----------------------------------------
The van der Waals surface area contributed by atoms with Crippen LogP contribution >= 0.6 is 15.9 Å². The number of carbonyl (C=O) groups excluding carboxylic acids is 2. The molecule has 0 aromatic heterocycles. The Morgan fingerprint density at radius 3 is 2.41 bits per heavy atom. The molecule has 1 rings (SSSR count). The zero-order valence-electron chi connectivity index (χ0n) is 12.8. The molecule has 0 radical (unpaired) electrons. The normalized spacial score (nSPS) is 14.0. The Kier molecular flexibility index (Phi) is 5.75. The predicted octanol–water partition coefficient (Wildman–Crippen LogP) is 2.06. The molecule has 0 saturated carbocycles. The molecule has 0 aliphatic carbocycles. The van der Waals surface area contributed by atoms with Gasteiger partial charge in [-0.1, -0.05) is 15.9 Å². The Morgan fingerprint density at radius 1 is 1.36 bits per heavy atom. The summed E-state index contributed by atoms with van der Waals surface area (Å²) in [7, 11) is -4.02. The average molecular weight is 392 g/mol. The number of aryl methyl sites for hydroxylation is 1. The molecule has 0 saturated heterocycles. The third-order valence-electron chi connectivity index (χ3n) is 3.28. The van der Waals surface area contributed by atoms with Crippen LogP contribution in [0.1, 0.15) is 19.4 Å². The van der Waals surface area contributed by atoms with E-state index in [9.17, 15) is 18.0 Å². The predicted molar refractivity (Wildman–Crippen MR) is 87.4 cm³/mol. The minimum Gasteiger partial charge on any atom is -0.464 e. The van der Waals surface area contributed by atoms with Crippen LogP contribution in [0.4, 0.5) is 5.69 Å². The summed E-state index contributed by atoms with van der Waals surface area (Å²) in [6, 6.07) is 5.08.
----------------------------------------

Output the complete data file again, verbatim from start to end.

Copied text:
The van der Waals surface area contributed by atoms with Crippen LogP contribution >= 0.6 is 15.9 Å². The number of carbonyl (C=O) groups excluding carboxylic acids is 2. The molecule has 0 aromatic heterocycles. The Morgan fingerprint density at radius 3 is 2.41 bits per heavy atom. The molecule has 1 rings (SSSR count). The zero-order valence-electron chi connectivity index (χ0n) is 12.8. The molecule has 0 radical (unpaired) electrons. The normalized spacial score (nSPS) is 14.0. The Kier molecular flexibility index (Phi) is 5.75. The predicted octanol–water partition coefficient (Wildman–Crippen LogP) is 2.06. The molecule has 0 saturated carbocycles. The molecule has 0 aliphatic carbocycles. The van der Waals surface area contributed by atoms with Gasteiger partial charge in [-0.1, -0.05) is 15.9 Å². The Morgan fingerprint density at radius 1 is 1.36 bits per heavy atom. The summed E-state index contributed by atoms with van der Waals surface area (Å²) in [7, 11) is -4.02. The average molecular weight is 392 g/mol. The number of aryl methyl sites for hydroxylation is 1. The molecule has 0 saturated heterocycles. The third-order valence-electron chi connectivity index (χ3n) is 3.28. The van der Waals surface area contributed by atoms with Crippen LogP contribution in [0.1, 0.15) is 19.4 Å². The van der Waals surface area contributed by atoms with E-state index in [9.17, 15) is 18.0 Å². The predicted molar refractivity (Wildman–Crippen MR) is 87.4 cm³/mol. The minimum Gasteiger partial charge on any atom is -0.464 e. The van der Waals surface area contributed by atoms with Crippen LogP contribution in [0.4, 0.5) is 5.69 Å². The summed E-state index contributed by atoms with van der Waals surface area (Å²) in [6, 6.07) is 5.08.